Opinion
3 min

Same-sex marriage illustrates how Canada got it right on rights

While it’s important to recognize the gaps in our struggle for equality, the moment we take our achievements for granted, we risk losing them

A couple shows their wedding rings to the media after their ceremony at the Metropolitan Community Church of Toronto on June 28, 2003 in Toronto, shortly after the recently changed laws on same-sex marriage. Credit: David Lucas/Getty Images North America

In the run up to Canada’s 150th birthday party, it was fashionable to assert that Canadians had nothing to celebrate. That the country was founded on nothing more than the subjugation of its Indigenous population and the ongoing oppression of minority people.

While it’s important to recognize the significant gaps in our struggle for equality, that perspective makes an enormous error by diminishing Canada’s leadership on establishing the human rights of its citizens.

Though as activists we’re often loathe to admit it, queer people in Canada have it pretty good. And not just as compared to notorious anti-gay states like Saudi Arabia and Iran, or our perpetually pearl-clutching neighbour to the south.

Our legal rights as enshrined in the Charter of Rights and Freedoms are the envy of LGBT people abroad, even in some of our closest historical relatives like the United Kingdom and Australia.

Canada’s legal tradition descends from the British system, where Parliament is supreme and has the broad power to enact whatever laws it wants — the only real constraints being the need to hold regular elections and the politicians’ fear of looking bad. While the Americans founded their country with a Bill of Rights that guaranteed fundamental freedoms of speech, conscience, assembly (and, um, gun ownership), Canada’s founders preferred to stick with the British model.

The 1867 British North America Act that founded Canada contained no enumerated rights for Canadians — who were then still British subjects.

Nearly one hundred years later, then-prime minister John Diefenbaker recognized that this deficiency exposed Canadians — especially minority groups — to injustice at the hands of their government, and he introduced the largely ineffective Canadian Bill of Rights as a remedy. But as a simple federal statute, courts were reluctant to rely on it to overrule acts of Parliament.

It wouldn’t be until the 1982 Constitution Act included the Charter of Rights and Freedoms that Canadians had an effective legal remedy to protect their rights and values from government overreach. Since that time, nearly every major victory of Canada’s LGBT movement has relied on an appeal to the values enshrined in the Charter.

Appealing to the Charter has been a particularly strong strategy, since many Canadians see the Charter, and our judiciary, as non-partisan. We are remarkable for how quickly we assimilate Charter rulings on controversial issues as key parts of our identity. Opposition to same-sex marriage was still strong when the first provincial courts ruled in 2003, but support for same-sex marriage is now understood as mandatory for anyone seriously considering a run for prime minister.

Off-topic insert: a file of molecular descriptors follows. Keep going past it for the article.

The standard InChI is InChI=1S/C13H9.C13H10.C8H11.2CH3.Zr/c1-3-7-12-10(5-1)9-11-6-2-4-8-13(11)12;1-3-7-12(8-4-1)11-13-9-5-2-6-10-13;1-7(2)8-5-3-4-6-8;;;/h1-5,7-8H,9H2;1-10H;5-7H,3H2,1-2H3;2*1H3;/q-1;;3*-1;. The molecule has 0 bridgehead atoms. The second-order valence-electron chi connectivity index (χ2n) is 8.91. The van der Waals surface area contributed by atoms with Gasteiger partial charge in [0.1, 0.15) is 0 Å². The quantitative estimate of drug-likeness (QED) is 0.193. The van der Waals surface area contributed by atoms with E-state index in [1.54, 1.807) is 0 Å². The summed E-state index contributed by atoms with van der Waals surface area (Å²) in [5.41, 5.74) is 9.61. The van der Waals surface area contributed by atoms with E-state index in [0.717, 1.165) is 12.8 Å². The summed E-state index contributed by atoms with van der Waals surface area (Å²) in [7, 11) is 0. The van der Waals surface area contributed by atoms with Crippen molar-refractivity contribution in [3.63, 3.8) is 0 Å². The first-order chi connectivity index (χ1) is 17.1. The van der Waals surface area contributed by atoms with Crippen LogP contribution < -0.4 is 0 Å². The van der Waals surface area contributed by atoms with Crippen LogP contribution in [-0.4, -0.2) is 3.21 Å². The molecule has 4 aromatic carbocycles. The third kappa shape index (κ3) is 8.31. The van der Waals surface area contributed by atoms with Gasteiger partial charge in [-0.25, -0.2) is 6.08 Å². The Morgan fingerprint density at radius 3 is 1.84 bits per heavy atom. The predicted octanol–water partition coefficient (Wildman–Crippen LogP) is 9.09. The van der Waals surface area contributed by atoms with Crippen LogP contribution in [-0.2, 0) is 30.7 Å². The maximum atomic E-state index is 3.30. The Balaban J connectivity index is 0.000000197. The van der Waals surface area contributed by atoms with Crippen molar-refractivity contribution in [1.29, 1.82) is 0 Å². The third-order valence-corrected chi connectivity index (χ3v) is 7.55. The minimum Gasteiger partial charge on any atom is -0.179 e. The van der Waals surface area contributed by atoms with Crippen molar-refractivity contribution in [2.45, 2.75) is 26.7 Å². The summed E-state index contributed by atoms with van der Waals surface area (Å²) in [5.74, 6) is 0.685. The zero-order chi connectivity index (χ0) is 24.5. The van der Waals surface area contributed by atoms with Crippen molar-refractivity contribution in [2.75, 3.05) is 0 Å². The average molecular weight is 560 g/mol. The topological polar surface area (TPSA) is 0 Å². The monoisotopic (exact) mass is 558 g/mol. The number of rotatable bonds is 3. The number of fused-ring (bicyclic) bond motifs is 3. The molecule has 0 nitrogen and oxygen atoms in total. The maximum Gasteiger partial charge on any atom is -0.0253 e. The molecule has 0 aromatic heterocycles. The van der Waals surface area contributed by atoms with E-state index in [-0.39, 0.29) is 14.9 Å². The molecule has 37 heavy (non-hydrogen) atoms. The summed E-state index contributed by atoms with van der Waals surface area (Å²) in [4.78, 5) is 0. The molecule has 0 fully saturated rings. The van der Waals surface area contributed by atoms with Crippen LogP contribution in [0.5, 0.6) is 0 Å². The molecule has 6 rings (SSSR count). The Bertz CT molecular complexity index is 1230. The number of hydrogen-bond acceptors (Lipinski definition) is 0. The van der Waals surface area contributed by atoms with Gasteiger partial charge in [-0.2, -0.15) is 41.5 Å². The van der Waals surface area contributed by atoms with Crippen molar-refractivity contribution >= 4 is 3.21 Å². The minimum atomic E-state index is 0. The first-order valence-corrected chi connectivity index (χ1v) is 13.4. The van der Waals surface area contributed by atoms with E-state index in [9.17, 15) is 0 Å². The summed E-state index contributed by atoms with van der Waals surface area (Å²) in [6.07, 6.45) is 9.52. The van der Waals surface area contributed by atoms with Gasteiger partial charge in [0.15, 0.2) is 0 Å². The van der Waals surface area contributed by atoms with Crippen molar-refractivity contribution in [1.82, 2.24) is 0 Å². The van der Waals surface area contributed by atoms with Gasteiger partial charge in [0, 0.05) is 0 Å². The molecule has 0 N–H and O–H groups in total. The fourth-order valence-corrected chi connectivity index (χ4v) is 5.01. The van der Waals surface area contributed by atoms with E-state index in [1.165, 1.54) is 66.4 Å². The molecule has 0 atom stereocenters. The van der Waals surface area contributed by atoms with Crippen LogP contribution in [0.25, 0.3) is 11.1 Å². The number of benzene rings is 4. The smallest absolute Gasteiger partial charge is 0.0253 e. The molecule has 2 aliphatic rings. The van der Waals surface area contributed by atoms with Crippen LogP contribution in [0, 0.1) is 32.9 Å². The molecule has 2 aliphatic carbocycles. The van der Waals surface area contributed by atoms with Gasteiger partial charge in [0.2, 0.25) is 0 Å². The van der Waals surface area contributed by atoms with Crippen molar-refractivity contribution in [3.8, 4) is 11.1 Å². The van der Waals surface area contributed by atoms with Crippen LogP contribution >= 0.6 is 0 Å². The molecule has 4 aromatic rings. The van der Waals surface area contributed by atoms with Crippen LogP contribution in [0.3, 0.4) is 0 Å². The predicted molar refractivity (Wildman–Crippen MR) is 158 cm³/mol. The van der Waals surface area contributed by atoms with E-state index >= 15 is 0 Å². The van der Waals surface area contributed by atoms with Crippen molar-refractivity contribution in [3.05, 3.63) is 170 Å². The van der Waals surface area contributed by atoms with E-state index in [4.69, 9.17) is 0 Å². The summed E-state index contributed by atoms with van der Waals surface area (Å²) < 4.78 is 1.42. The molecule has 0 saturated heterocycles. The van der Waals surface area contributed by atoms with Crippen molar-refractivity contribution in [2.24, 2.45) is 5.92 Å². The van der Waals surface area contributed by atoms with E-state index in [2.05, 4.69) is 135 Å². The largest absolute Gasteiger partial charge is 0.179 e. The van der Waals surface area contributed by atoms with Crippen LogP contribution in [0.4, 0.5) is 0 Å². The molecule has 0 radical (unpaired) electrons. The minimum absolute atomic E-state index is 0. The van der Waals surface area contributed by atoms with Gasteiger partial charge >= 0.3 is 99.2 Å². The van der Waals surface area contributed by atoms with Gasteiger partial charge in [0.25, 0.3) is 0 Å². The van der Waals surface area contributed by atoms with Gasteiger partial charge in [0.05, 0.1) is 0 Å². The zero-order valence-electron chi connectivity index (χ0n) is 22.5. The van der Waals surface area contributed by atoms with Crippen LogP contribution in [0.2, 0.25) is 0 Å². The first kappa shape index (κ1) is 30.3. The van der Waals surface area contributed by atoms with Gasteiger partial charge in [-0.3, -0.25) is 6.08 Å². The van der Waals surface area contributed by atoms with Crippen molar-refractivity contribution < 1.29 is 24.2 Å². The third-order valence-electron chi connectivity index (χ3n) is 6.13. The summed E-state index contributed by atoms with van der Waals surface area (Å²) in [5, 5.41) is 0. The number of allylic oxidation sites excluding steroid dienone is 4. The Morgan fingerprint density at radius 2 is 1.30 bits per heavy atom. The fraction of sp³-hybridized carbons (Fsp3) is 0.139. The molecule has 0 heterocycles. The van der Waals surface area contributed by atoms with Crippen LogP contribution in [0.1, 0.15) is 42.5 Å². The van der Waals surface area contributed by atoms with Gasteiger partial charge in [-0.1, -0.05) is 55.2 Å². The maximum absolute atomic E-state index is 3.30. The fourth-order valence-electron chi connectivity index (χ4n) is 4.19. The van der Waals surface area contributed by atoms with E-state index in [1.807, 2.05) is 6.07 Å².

This is all very appropriate, since a charter of rights is ultimately a statement of the values of a nation. Our values of freedom, equality, and democracy are fundamental to who we are and should be beyond the power of our government to abrogate.

Compare this to Australia, another federation formed by British settlers on a continent stolen from its original inhabitants just a few decades after Canada. The Australian Constitution is silent on the fundamental rights and values of the Australian people, who, according to the document, are just 25 million or so folks who all live on a giant island in the South Pacific and have agreed to allow 226 people in a building in Canberra to have total control over their lives.

Right now, those 226 people are deep into their second decade of trying to decide whether to allow gay people to get married. There is some hope that they may decide in favour this year (and maybe even this week), but honestly, the twists and turns in this political saga have been endless and repetitive.

Unlike Canadians, queer Australians have had no legal recourse to assert their marriage rights through the courts; however, the Star Observer reported on Aug 1, 2017, that South Australian same-sex couples can now at least legally register their relationships.

Every victory of the LGBT movement in Australia has been hard fought through often nasty electoral battles. Bigoted politicians can resort to the basest, ugliest statements about queer people in part because there is no basic agreement on the values and decency of the Australian people.

A similar dynamic is at play in the United Kingdom, where the lack of a written code of rights that circumscribes Parliament’s power has played a part in hampering the LGBT movement. Queers in Northern Ireland, for example, still can’t get married. True, Brits have recourse to the European Court of Human Rights, but even that institution has limited power to force Parliament’s hand, and the current government is trying to get out from under it anyway.

It was not inevitable or natural that Canada became a country whose supreme principle is respect for the rights of our fellow citizens. It arose from the unique circumstances and the leadership of key players in our history. These things ought to be remembered and celebrated even though, and especially because, we are not yet a nation of true equality.

The moment we take these achievements for granted, we risk losing them, as any casual observer of the chaos south of the border can attest.